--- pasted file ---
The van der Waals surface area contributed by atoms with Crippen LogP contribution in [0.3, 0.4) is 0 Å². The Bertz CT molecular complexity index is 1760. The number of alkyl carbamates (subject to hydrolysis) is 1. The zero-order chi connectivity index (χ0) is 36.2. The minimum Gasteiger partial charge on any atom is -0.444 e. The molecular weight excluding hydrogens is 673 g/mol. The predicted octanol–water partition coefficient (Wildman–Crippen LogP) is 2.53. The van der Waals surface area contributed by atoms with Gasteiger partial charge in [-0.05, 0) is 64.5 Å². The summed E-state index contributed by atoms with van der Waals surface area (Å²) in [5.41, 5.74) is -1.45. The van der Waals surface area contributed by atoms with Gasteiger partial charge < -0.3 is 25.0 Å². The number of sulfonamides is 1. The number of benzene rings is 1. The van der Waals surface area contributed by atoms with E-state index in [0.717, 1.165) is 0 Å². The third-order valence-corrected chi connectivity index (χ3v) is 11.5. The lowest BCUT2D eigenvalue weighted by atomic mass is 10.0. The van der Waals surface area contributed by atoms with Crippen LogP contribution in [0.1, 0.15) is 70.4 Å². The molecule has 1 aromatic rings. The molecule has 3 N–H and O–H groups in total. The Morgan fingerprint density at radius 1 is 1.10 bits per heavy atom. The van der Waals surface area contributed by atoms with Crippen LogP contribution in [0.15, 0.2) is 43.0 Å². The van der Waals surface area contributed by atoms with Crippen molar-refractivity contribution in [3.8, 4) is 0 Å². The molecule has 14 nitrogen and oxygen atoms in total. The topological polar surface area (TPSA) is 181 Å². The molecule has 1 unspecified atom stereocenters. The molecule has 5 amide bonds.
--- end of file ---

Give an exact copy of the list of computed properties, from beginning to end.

The van der Waals surface area contributed by atoms with Crippen LogP contribution in [0.3, 0.4) is 0 Å². The Bertz CT molecular complexity index is 1760. The number of alkyl carbamates (subject to hydrolysis) is 1. The zero-order chi connectivity index (χ0) is 36.2. The minimum Gasteiger partial charge on any atom is -0.444 e. The molecular weight excluding hydrogens is 673 g/mol. The predicted octanol–water partition coefficient (Wildman–Crippen LogP) is 2.53. The van der Waals surface area contributed by atoms with Gasteiger partial charge in [-0.05, 0) is 64.5 Å². The summed E-state index contributed by atoms with van der Waals surface area (Å²) in [5.41, 5.74) is -1.45. The van der Waals surface area contributed by atoms with Gasteiger partial charge < -0.3 is 25.0 Å². The number of sulfonamides is 1. The number of benzene rings is 1. The van der Waals surface area contributed by atoms with E-state index in [0.717, 1.165) is 0 Å². The third-order valence-corrected chi connectivity index (χ3v) is 11.5. The lowest BCUT2D eigenvalue weighted by atomic mass is 10.0. The van der Waals surface area contributed by atoms with Crippen LogP contribution in [0.1, 0.15) is 70.4 Å². The molecule has 1 aromatic rings. The molecule has 3 N–H and O–H groups in total. The Morgan fingerprint density at radius 1 is 1.10 bits per heavy atom. The van der Waals surface area contributed by atoms with Crippen LogP contribution in [0.15, 0.2) is 43.0 Å². The van der Waals surface area contributed by atoms with Crippen molar-refractivity contribution in [3.8, 4) is 0 Å². The molecule has 14 nitrogen and oxygen atoms in total. The topological polar surface area (TPSA) is 181 Å². The molecule has 1 unspecified atom stereocenters. The molecule has 5 amide bonds.